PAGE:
Michael Michie and Mark Linkson
Northern Territory Department of Education
Paper presented at the 30th Australasian Science Education Research Association Conference, held at Rotorua, Aotearoa New Zealand, July 1999.
Three initiatives for the implementation of primary science education in Indigenous community schools in the Northern Territory are described. These attempt to value Indigenous knowledge alongside Western science learning. These are
1. a curriculum which places a higher value on Indigenous knowledge other than simply "enrich" Western science
2. resource materials which parallel the experiences of Indigenous learners with Western understandings, and which are inclusive of Indigenous cultural considerations
3. an attempt to facilitate profiling of Western science learning outcome in the context of a holistic Indigenous curriculum.
There has been considerable discussion in the literature about the relationship between Western science and Indigenous science, or more correctly, Indigenous sciences. Without trying to circumvent the discussion (and having indicated our true colours in the previous statement) we believe that because
* in western knowledge systems, knowledge is partitioned into areas or subjects, and Western science is a segment of that body of knowledge acquired through particular ways and identified by the participants as belonging to the area
* in Indigenous knowledge systems, knowledge is perceived as holistic and purposeful to the owners (Fleer, 1999),
it is most effective for us in this paper to use the terms Western science and Indigenous knowledge. Other authors, such as Aikenhead (1997), have made this same distinction.
National curriculum developments in science in Australia in the past decade or so focused on the philosophy of Science for all and the need to make science accessible to all members of society. The inclusion of minority groups, particularly in the Northern Territory of Australia where about 30% of students are Indigenous Australians, has meant looking beyond the rhetoric of inclusivity to practical ways of its implementation. As well, national and state/territory policies promote the inclusion of Indigenous studies in the curriculum for non-Indigenous students (e.g. NT Board of Studies, 1997b), again in non-tokenistic ways.
The other major impact on these developments has been the concept of two-way learning, enunciated by Indigenous people and used by Harris (1990) and others, to fulfil the needs of Indigenous people in their cross-cultural lives.
Consideration of the cultural backgrounds of students in planning and teaching science has informed much recent discussion (Aikenhead, 1997; Aikenhead & Jegede, 1999: Cobern, 1996; George, 1999; Michie, 1998; Linkson, 1999). In this paper we look at three Northern Territory initiatives which support the inclusion of Indigenous students while giving them access to both their own Indigenous knowledge and Western science knowledge. We then briefly consider some other approaches taken in similar situations in other countries.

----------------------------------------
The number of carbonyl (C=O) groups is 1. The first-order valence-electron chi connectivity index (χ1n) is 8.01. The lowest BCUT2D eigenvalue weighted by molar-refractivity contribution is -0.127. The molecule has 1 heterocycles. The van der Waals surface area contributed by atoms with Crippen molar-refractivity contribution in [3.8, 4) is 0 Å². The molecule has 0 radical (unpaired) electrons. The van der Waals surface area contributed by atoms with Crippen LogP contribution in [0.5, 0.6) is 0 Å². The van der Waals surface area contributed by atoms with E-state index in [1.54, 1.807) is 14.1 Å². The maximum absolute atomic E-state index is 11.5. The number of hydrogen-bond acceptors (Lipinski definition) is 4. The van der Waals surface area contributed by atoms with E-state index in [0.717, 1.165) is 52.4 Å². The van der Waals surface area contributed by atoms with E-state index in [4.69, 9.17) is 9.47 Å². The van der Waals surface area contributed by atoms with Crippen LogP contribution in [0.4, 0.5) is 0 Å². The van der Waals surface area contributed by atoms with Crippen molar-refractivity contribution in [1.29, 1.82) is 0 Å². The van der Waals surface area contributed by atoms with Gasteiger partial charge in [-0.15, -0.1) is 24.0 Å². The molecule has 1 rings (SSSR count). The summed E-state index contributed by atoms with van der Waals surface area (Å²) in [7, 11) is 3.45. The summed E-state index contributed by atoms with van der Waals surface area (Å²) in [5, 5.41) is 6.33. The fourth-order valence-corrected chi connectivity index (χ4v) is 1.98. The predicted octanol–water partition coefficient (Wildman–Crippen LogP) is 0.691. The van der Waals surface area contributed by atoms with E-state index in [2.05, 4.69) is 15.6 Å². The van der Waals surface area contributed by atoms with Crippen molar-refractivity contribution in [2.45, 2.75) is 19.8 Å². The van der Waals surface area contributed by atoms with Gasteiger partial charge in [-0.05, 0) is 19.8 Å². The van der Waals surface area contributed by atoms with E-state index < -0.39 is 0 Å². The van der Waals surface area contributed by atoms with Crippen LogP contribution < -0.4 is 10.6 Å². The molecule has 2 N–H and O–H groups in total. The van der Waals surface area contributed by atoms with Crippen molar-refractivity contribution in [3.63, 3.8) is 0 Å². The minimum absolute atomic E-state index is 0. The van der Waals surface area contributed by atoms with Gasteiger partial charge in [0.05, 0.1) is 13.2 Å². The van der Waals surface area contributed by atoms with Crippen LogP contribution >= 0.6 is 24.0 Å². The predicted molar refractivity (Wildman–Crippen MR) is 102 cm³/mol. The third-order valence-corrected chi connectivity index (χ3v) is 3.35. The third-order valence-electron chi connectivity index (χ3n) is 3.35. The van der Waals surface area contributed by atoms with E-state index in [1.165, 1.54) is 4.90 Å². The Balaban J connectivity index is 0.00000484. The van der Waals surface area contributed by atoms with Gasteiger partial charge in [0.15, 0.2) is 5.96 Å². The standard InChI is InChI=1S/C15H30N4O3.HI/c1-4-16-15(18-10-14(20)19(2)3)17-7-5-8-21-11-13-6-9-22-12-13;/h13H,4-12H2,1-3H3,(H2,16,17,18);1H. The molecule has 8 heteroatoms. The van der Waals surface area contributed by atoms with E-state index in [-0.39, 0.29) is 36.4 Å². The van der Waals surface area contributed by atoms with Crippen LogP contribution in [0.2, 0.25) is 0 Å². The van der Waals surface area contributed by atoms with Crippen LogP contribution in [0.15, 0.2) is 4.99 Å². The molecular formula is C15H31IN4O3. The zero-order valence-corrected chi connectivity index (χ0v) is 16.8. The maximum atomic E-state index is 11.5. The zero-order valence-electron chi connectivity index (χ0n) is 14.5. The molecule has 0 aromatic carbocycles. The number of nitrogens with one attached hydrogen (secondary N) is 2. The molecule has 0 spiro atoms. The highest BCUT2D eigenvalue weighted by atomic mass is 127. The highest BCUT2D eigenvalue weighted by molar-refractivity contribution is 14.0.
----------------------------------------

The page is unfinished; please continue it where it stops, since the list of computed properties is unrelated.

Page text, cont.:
The Northern Territory curriculum is an outcomes based curriculum following the national statement and profile (Australian Education Council, 1994a, b). There are two documents, the Learning Area Statement (NT Board of Studies, 1999a) and the Board Approved Course of Study (NT Board of Studies, 1997a). The Learning Area Statement describes the essential outcomes and content for any courses to be taught (except senior secondary). It includes the NT outcomes profile for Science, which was compiled when it became obvious from a pilot program that the number of outcomes in the national profile was too numerous (Shantha Jacob, pers. comm.). A decision was made by the NT Board of Studies to reduce them to a workable number: in the science learning area this was achieved by reducing them to one general outcome for each strand at each level. The Board Approved Course of Study is the course generally used by teachers to devise their teaching/learning programs (see below).
Michie (1998) has indicated how the national science curriculum documents were used as the basis for developing the Northern Territory curriculum. The conceptualisation of the place of Indigenous knowledge in the NT curriculum is best illustrated by comparing statements from the two sources.
Scientific knowledge... has been enriched by the pooling of understanding from different cultures - western, eastern and indigenous cultures including those of Aboriginal peoples and Torres Strait Islanders - and has become a truly international activity. (Australian Education Council, 1994a, p. 3)